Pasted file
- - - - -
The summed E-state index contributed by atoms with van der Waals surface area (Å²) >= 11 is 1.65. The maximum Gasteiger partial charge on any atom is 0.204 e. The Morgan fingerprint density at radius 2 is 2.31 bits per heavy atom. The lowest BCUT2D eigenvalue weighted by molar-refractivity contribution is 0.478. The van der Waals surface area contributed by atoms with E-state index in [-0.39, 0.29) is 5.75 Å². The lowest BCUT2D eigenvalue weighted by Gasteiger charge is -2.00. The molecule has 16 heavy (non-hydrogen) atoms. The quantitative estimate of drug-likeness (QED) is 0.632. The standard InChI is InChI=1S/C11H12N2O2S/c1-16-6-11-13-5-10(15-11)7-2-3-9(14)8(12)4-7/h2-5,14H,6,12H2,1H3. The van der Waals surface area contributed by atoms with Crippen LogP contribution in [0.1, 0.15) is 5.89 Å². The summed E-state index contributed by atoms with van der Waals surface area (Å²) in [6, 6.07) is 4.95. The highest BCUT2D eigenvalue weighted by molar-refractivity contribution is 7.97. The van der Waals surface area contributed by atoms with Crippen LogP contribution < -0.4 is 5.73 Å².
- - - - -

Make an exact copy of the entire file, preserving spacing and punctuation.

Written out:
The summed E-state index contributed by atoms with van der Waals surface area (Å²) >= 11 is 1.65. The maximum Gasteiger partial charge on any atom is 0.204 e. The Morgan fingerprint density at radius 2 is 2.31 bits per heavy atom. The lowest BCUT2D eigenvalue weighted by molar-refractivity contribution is 0.478. The van der Waals surface area contributed by atoms with E-state index in [-0.39, 0.29) is 5.75 Å². The lowest BCUT2D eigenvalue weighted by Gasteiger charge is -2.00. The molecule has 16 heavy (non-hydrogen) atoms. The quantitative estimate of drug-likeness (QED) is 0.632. The standard InChI is InChI=1S/C11H12N2O2S/c1-16-6-11-13-5-10(15-11)7-2-3-9(14)8(12)4-7/h2-5,14H,6,12H2,1H3. The van der Waals surface area contributed by atoms with Crippen LogP contribution in [0.1, 0.15) is 5.89 Å². The summed E-state index contributed by atoms with van der Waals surface area (Å²) in [6, 6.07) is 4.95. The highest BCUT2D eigenvalue weighted by molar-refractivity contribution is 7.97. The van der Waals surface area contributed by atoms with Crippen LogP contribution < -0.4 is 5.73 Å².